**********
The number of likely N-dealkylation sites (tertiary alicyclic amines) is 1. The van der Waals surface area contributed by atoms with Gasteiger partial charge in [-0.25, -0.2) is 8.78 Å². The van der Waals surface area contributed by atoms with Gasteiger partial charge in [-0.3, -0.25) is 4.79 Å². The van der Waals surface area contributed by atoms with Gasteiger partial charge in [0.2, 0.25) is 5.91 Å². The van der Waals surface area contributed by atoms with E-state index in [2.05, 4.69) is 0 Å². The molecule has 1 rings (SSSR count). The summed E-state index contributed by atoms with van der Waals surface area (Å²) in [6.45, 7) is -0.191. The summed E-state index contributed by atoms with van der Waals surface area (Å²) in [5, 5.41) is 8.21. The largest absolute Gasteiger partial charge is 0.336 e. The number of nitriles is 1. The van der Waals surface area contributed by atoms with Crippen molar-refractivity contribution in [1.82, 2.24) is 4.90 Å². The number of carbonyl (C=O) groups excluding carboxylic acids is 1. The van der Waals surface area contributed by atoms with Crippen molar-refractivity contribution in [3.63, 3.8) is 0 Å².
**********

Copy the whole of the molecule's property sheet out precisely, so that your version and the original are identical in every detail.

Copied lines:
The number of likely N-dealkylation sites (tertiary alicyclic amines) is 1. The van der Waals surface area contributed by atoms with Gasteiger partial charge in [-0.25, -0.2) is 8.78 Å². The van der Waals surface area contributed by atoms with Gasteiger partial charge in [-0.3, -0.25) is 4.79 Å². The van der Waals surface area contributed by atoms with Gasteiger partial charge in [0.2, 0.25) is 5.91 Å². The van der Waals surface area contributed by atoms with E-state index in [2.05, 4.69) is 0 Å². The molecule has 1 rings (SSSR count). The summed E-state index contributed by atoms with van der Waals surface area (Å²) in [6.45, 7) is -0.191. The summed E-state index contributed by atoms with van der Waals surface area (Å²) in [5, 5.41) is 8.21. The largest absolute Gasteiger partial charge is 0.336 e. The number of nitriles is 1. The van der Waals surface area contributed by atoms with Crippen molar-refractivity contribution in [1.82, 2.24) is 4.90 Å². The number of carbonyl (C=O) groups excluding carboxylic acids is 1. The van der Waals surface area contributed by atoms with Crippen molar-refractivity contribution in [3.63, 3.8) is 0 Å².